HOTTEST PLACE FOR THE HOLIDAYS? THE BIG APPLE.
By Christopher Krupl and Leslie T. Snadowsky
The average temperature hovers around freezing in December, but there is no hotter place to spend the holidays than in New York City. From snuggling to keep warm during romantic horse-drawn carriage rides through Central Park, to sipping on Frrrozen Hot Chocolates among the local glitterati at Serendipity 3, to viewing the electrifying winter-themed window displays along the famed Fifth Avenue couture corridor, you’ll build up a sweat keeping up with the seasonal splendor in the city that never sleeps.
When Central Park’s 843 acres are covered in twinkly white snow, its radiance outshines the top of the Chrysler Building. Located in the middle of New York City, this bucolic beacon invites locals and tourists alike to hop aboard a cozy carriage for a horse-and-buggy ride to tour Belvedere Castle, Bethesda Fountain and Strawberry Fields. Operations cease when it gets below 19 degrees, but the carriages’ heated seats help take the sting out of the frosty air and the steep prices, close to $60 for the first 20 minutes.
To feel merry in Manhattan, head to Rockefeller Center to bask in the glow of more than 50,000 multi-colored LED lights that adorn the huge Christmas tree installed at 30 Rockefeller Plaza. This year’s crowds will visit the 89th annual uber-shrub that usually weighs in at 10-11 tons. You can ice skate right under the sassy spruce at The Rink, a sunken plaza that features a skating pond that first opened on Christmas Day in 1936. Only 150 skaters at a time are allowed to glide across the glistening surface, so while you wait your turn, visit the more than 100 shops and eateries at the Center, stage a selfie with an iconic illuminated angel at the Channel Gardens and walk up the block to Radio City Music Hall, where you and your family can give the Radio City Rockettes a standing O at the Christmas Spectacular.
Where Fifth Avenue meets Central Park, you’ll find The Plaza Hotel. Once inside, warm up while enjoying high tea at The Palm Court and pay pilgrimage to the imposing portrait of Eloise, the fictional precocious six-year-old who ruled the roost at the hotel in the popular children’s book series. Book an overnight stay at one of The Plaza’s exquisite rooms, including the jazz-age Fitzgerald Suite designed by the Academy Award-winning production and costume designer for the 2013 movie version of The Great Gatsby.
Sumptuous hotel accommodations are sprinkled like snowflakes all over The Big Apple, but there’s something special about The Pierre’s French classical meets New York chic that makes its Versailles-inspired opulence particularly grand during the holidays. Its Les Clefs d’Or concierge service promises to “make the impossible possible, every day” and ensures theater tickets and dinner reservations, private appointments with gallery owners, jewelers and personal shoppers, and hair appointments at its exclusive in-house Suite Reyad Salon.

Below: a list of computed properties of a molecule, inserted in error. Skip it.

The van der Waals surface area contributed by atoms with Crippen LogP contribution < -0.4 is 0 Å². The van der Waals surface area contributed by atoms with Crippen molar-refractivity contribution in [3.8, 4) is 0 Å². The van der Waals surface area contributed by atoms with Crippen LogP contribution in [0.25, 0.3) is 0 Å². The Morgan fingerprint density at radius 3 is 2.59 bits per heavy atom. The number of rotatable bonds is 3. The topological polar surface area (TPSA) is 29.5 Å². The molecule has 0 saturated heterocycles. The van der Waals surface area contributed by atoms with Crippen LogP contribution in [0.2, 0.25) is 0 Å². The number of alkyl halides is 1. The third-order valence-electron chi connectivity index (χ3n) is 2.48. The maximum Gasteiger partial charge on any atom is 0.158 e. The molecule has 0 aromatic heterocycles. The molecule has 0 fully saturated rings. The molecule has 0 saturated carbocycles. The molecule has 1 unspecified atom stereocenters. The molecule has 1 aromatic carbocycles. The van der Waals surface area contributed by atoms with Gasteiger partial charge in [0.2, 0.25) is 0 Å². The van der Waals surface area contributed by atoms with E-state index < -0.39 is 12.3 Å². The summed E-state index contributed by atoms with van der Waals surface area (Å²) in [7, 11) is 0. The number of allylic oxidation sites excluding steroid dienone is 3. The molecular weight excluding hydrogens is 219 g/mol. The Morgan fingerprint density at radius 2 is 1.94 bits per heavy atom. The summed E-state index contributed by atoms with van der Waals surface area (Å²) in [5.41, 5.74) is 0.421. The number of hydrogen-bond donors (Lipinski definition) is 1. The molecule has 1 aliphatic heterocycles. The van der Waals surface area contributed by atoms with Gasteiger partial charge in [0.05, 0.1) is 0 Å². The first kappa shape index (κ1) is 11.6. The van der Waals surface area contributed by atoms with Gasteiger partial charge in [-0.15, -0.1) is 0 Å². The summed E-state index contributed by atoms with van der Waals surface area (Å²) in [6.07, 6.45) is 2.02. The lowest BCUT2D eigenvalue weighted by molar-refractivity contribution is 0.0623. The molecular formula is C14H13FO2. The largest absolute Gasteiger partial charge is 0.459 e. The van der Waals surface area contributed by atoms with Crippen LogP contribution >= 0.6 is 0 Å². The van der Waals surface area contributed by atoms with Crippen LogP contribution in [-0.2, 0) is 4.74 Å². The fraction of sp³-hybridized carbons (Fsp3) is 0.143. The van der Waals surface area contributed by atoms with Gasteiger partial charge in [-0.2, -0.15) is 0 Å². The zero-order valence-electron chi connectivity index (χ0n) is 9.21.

The Peninsula Hotel’s rooms and suites are also deluxe, and its spa, fitness center and indoor pool provide an urban oasis, but its Peninsula Academy’s bespoke programs are what keep this hotel on top of holiday wish lists. Choose from a private tour aboard the Intrepid Sea, Air & Space Museum, a Broadway experience with a post-show meet and greet with your favorite thespian, a VIP wedding dress excursion for brides-to-be, a Brooklyn Bridge walking tour and even culinary classes for your kids. The seasonal “Nights Before Christmas,” package provides children a gingerbread playhouse for their suites, a candy-cane scavenger hunt, a gingerbread cookie decorating kit, exclusive access to The Peninsula Sweet Shoppe and a Christmas movie library, complete with classic films.
New York’s coveted libation for chilly afternoons can be found at Serendipity 3. Its Frrrozen Hot Chocolate concoction is a custom blend of 14 gourmet cocoas mixed in a blender with milk and ice and, at around $15, it’s much more affordable than the dessert destination’s $1,000 Golden Opulence Sundae that’s dusted with edible 23-karat gold leaf.
You also can climb aboard one of two 1920s-styled yachts, the Manhattan or the Manhattan II, for a Cocoa and Carols Holiday Cruise. It’s a 90-minute heated tour along the island’s waterline that’s accompanied by live carolers who croon the classics. Inside the ship’s toasty solarium, enjoy a complimentary cup of hot cocoa while sailing by the Statue of Liberty and Ellis Island. General admission starts at $124, and groups of four or more cost $96 per person.
For an intimate dinner make your way to Raoul’s on Prince Street in Lower Manhattan. It’s a dimly lit French bistro that serves moules frites, seared fois gras and steak tartare on the tables and provocative artwork on the crowded walls.
And, for those who love to celebrate the holiday season but don’t actually celebrate the holidays, Wo-Hop in Chinatown is open 365 days a year. The long line to this basement destination is a social melting pot of patron cops, high-society debutantes, international tourists and foodie insiders know Wo-Hop’s menu, which includes crispy egg rolls, shrimp with garlic sauce and chicken kow with black bean sauce, is the great unifier.